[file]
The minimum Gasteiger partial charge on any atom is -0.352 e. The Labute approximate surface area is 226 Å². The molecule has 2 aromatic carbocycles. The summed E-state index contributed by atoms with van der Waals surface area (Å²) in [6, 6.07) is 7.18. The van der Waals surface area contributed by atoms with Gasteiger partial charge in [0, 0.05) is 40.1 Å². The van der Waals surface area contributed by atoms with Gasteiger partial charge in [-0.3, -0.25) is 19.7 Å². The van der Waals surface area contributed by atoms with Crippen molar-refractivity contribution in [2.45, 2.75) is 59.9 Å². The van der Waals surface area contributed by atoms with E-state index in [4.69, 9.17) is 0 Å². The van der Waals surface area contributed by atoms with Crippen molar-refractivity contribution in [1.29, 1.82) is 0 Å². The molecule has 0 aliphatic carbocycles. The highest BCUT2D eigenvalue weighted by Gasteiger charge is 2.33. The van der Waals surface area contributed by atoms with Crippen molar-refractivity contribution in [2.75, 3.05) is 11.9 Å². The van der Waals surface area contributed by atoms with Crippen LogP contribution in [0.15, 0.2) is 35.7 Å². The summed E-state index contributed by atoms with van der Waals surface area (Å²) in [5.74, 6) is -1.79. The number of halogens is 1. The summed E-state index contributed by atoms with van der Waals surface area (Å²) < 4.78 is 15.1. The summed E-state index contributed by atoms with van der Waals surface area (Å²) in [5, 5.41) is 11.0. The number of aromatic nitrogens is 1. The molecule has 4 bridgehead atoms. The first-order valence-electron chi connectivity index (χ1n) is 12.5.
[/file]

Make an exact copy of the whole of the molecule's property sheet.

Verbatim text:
The minimum Gasteiger partial charge on any atom is -0.352 e. The Labute approximate surface area is 226 Å². The molecule has 2 aromatic carbocycles. The summed E-state index contributed by atoms with van der Waals surface area (Å²) in [6, 6.07) is 7.18. The van der Waals surface area contributed by atoms with Gasteiger partial charge in [0, 0.05) is 40.1 Å². The van der Waals surface area contributed by atoms with Gasteiger partial charge in [-0.3, -0.25) is 19.7 Å². The van der Waals surface area contributed by atoms with Crippen molar-refractivity contribution in [2.45, 2.75) is 59.9 Å². The van der Waals surface area contributed by atoms with E-state index in [4.69, 9.17) is 0 Å². The van der Waals surface area contributed by atoms with Crippen molar-refractivity contribution in [1.29, 1.82) is 0 Å². The molecule has 0 aliphatic carbocycles. The highest BCUT2D eigenvalue weighted by Gasteiger charge is 2.33. The van der Waals surface area contributed by atoms with Crippen molar-refractivity contribution in [2.75, 3.05) is 11.9 Å². The van der Waals surface area contributed by atoms with Crippen LogP contribution in [0.15, 0.2) is 35.7 Å². The summed E-state index contributed by atoms with van der Waals surface area (Å²) in [5.74, 6) is -1.79. The number of halogens is 1. The summed E-state index contributed by atoms with van der Waals surface area (Å²) < 4.78 is 15.1. The summed E-state index contributed by atoms with van der Waals surface area (Å²) in [5, 5.41) is 11.0. The number of aromatic nitrogens is 1. The molecule has 4 bridgehead atoms. The first-order valence-electron chi connectivity index (χ1n) is 12.5.